eft image: ”No Way Back?” poster. Design by César Sesio.
Right image: “Land, Art: A Cultural Ecology Handbook” book cover. Design by SMITH. 

via e-flux:

Arts & Ecology announces forthcoming conference and book launch

For more information on these events and the Arts & Ecology programme visit
http://www.rsaartsandecology.org.uk

No Way Back?
A two day international conference at the LSE, London
11 & 12 December 2006
Tickets available here
Book before 10 Nov for a discounted ticket.

Speakers include Maria Thereza Alves, Lara Almárcegui, Jeremy Deller, Andrew Freear, Tue Greenfort, Peter Head, Peter Hewitt, Patrick Holden, Professor Zou Ji, John Jordan, David Lammy MP, Heather & Ivan Morison, Ruth Padel, Marjetica Potrc, Claudio Prado, Ralph Rugoff, Tomás Saraceno, Professor John Schellnhuber, Bronislaw Szerszynski, Matthew Taylor, Klaus Weber, Dr Ken Yeang

No Way Back? is a two day international enquiry organised by the Royal Society for the encouragement of Arts, Manufactures and Commerce, London, in partnership with Arts Council England and the London School of Economics and Political Science. As part of the Arts & Ecology programme, the conference aims to provide different perspectives on ecological issues from major thinkers of our time. Bringing together artists, geographers, ecologists, economists, sociologists, architects, philosophers, anthropologists and others, it will focus on real places and issues. The exploration will include keynote presentations, workshops, panel discussions, walks, readings, screenings, artists’ interventions and will encourage dialogue with and among the delegates.

LAND, ART: A Cultural Ecology Handbook
Edited by Max Andrews


Published by the RSA in partnership with Arts Council England.
Designed by SMITH. Distributed worldwide by Cornerhouse Publications and available from http://www.cornerhouse.org/publications
ISBN 0 901469 57 2 / 280pp / Full colour throughout

Publication date: 12 December 2006

Contributions by Lara Almárcegui, Francis Alÿs, Amy Balkin, James Boyle, Fernando Bryce, Susan Canney, Chu Yun, Donna Conlon, Jimmie Durham & Maria Thereza Alves, Feng Yuan, Futurefarmers & Free Soil, Tue Greenfort, Henrik Håkansson, Thomas Hirschhorn, Katie Holten, Marine Hugonnier, Alfredo Jaar, Jiang Jun, Brian Jungen, Jeffrey Kastner, Winona LaDuke, Learning Group, Lucy R. Lippard, Wangari Maathai, Jonathan Meuser, Jason Middlebrook, Aleksandra Mir, Nils Norman, David Naguib Pellow & Lisa Sun-Hee Park, PLATFORM, Richard Prince, Natascha Sadr Haghighian, Tomás Saraceno, Paul Schmelzer, Peter Schmelzer, Michael Shellenberger & Ted Nordhaus, Cameron Sinclair, Stephanie Smith, Simon Starling, Bruce Sterling, Kirstine Roepstorff, Rirkrit Tiravanija, David Toop, Vitamin Creative Space, Insa Winkler, the Worldwatch Institute and Zheng Guogu.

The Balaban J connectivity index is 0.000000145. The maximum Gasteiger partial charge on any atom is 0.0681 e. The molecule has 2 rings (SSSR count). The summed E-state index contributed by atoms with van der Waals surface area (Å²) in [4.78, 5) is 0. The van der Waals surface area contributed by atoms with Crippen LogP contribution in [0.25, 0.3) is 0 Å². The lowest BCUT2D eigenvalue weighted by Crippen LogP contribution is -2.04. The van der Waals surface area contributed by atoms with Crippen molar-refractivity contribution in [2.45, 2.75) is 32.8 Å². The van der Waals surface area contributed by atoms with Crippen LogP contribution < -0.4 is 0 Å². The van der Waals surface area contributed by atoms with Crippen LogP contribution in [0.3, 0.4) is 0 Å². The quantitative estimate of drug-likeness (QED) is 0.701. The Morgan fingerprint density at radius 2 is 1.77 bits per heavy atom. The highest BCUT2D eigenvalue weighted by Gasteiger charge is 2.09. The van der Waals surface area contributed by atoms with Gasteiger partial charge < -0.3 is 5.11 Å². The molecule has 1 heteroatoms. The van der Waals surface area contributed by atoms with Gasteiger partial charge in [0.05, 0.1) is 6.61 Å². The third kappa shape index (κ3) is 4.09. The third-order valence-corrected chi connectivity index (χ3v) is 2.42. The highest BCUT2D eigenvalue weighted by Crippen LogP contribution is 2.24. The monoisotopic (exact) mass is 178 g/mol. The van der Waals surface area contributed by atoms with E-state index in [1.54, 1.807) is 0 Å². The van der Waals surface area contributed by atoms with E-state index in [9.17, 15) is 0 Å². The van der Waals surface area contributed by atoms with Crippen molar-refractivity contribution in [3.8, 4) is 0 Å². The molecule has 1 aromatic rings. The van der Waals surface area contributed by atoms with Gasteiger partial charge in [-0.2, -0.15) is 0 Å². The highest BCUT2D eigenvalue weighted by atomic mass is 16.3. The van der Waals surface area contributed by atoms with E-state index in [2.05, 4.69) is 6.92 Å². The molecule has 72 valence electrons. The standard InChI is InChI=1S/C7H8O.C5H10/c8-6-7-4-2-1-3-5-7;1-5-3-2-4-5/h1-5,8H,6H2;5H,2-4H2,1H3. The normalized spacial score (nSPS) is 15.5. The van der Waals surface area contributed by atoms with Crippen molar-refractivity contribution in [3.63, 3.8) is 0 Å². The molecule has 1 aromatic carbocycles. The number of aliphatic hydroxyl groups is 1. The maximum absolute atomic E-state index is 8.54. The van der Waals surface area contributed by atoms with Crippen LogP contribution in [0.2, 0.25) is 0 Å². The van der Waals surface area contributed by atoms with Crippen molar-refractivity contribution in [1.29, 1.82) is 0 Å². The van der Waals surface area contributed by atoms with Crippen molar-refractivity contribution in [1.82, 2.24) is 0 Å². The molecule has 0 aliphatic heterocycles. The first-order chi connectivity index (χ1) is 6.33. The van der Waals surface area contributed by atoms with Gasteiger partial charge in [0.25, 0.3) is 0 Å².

The RSA and Arts Council England are pleased to announce the publication of LAND, ART: A Cultural Ecology Handbook. Edited by writer and curator Max Andrews, the book presents a compendium of essays, dialogues and commissioned projects by artists, ecologists, cultural theorists, activists and curators exploring art’s varied modes of response to notions of territory, cultural production and the emergencies of the 21st century. Original contributions from international practitioners as well as reproductions of existing artworks will accompany artists’ on-the-page ‘studio visits’.

In part a genealogy of ‘land’ and what has been understood by ‘the environment’ since the 1960s—with the activities of ‘Land artists’ and the emergence of a popular ‘eco’-consciousness—LAND, ART… proposes and tests if and how our conceptions of art and artists are relevant to a global debate about the future of the planet, and where, how and why art might operate—at the grass roots, at a tangent, as propaganda, activism or as resistance, for example.

About RSA Arts & Ecology
Arts & Ecology was launched by the RSA and Arts Council England in April 2005 to support the work the work of the arts in examining and addressing social and environmental concerns in an interdisciplinary and international arena.

Arts & Ecology consists of a series of initiatives including conferences, networking, ongoing discourse, international research trips, education pilots, artists’ projects and commissions, a website and a publication. Information can be found at http://www.rsaartsandecology.org.uk

The Precipice Alliance: promoting awareness about global warming through the visual arts

Artwork_site_image

via Artnet News, 11/03/06 :

GLOBAL WARMING ART IN JERSEY
The Precipice Alliance, a non-profit organization dedicated to promoting awareness about global warming through the visual arts, has commissioned its first work, which opened in Jersey City, Nov. 1, 2006. The piece, by New York-based conceptual artist Mary Ellen Carroll, consists of a 900-foot-long window display in the buildings of the former American Can factory, comprised of eight-foot-tall neon letters proclaiming, "IT IS GREEN THINKS NATURE EVEN IN THE DARK." The head-scratching phrase is meant as an exercise in "indestructible language," focusing on the fluid, open-ended nature of words (strange, for a project with a clear social message!), and is sure to cause some confusion along the Pulaski Skyway, the New Jersey Turnpike, and in planes flying into or out of Newark airport.

Though using illuminated letters to get the word out, the organization hastens to note that the art piece is "carbon neutral," employing low-wattage transformers and lead-free glass tubing, as well as using solar panels to offset the energy consumed.